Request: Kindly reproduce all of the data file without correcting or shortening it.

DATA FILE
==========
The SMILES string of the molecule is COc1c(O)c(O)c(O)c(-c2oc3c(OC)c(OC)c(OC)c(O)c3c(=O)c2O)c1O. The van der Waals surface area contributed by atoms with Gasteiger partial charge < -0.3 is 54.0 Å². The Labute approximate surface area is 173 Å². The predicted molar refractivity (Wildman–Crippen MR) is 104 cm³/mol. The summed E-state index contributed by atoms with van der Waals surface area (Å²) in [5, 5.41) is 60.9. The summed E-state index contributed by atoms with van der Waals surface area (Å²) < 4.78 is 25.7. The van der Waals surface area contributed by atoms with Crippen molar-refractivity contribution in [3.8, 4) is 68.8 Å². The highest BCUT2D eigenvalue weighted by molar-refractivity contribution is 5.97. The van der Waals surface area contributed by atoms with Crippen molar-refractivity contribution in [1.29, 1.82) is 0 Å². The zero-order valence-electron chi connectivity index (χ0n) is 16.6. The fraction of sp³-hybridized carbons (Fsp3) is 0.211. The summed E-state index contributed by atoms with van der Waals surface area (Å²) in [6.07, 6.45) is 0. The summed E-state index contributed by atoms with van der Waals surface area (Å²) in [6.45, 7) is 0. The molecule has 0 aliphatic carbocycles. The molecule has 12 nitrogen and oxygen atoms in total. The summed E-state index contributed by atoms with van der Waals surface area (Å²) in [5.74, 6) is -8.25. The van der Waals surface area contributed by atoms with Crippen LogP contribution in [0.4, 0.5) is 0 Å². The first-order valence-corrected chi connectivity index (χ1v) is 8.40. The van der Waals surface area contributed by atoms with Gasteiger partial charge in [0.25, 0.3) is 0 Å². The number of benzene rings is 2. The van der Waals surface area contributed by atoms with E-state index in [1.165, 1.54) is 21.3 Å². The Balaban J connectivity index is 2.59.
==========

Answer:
The SMILES string of the molecule is COc1c(O)c(O)c(O)c(-c2oc3c(OC)c(OC)c(OC)c(O)c3c(=O)c2O)c1O. The van der Waals surface area contributed by atoms with Gasteiger partial charge < -0.3 is 54.0 Å². The Labute approximate surface area is 173 Å². The predicted molar refractivity (Wildman–Crippen MR) is 104 cm³/mol. The summed E-state index contributed by atoms with van der Waals surface area (Å²) in [5, 5.41) is 60.9. The summed E-state index contributed by atoms with van der Waals surface area (Å²) < 4.78 is 25.7. The van der Waals surface area contributed by atoms with Crippen molar-refractivity contribution in [3.8, 4) is 68.8 Å². The highest BCUT2D eigenvalue weighted by molar-refractivity contribution is 5.97. The van der Waals surface area contributed by atoms with Crippen molar-refractivity contribution in [1.29, 1.82) is 0 Å². The zero-order valence-electron chi connectivity index (χ0n) is 16.6. The fraction of sp³-hybridized carbons (Fsp3) is 0.211. The summed E-state index contributed by atoms with van der Waals surface area (Å²) in [6.07, 6.45) is 0. The summed E-state index contributed by atoms with van der Waals surface area (Å²) in [6.45, 7) is 0. The molecule has 0 aliphatic carbocycles. The molecule has 12 nitrogen and oxygen atoms in total. The summed E-state index contributed by atoms with van der Waals surface area (Å²) in [5.74, 6) is -8.25. The van der Waals surface area contributed by atoms with Crippen LogP contribution in [0.4, 0.5) is 0 Å². The first-order valence-corrected chi connectivity index (χ1v) is 8.40. The van der Waals surface area contributed by atoms with Gasteiger partial charge in [0.25, 0.3) is 0 Å². The number of benzene rings is 2. The van der Waals surface area contributed by atoms with E-state index in [1.165, 1.54) is 21.3 Å². The Balaban J connectivity index is 2.59.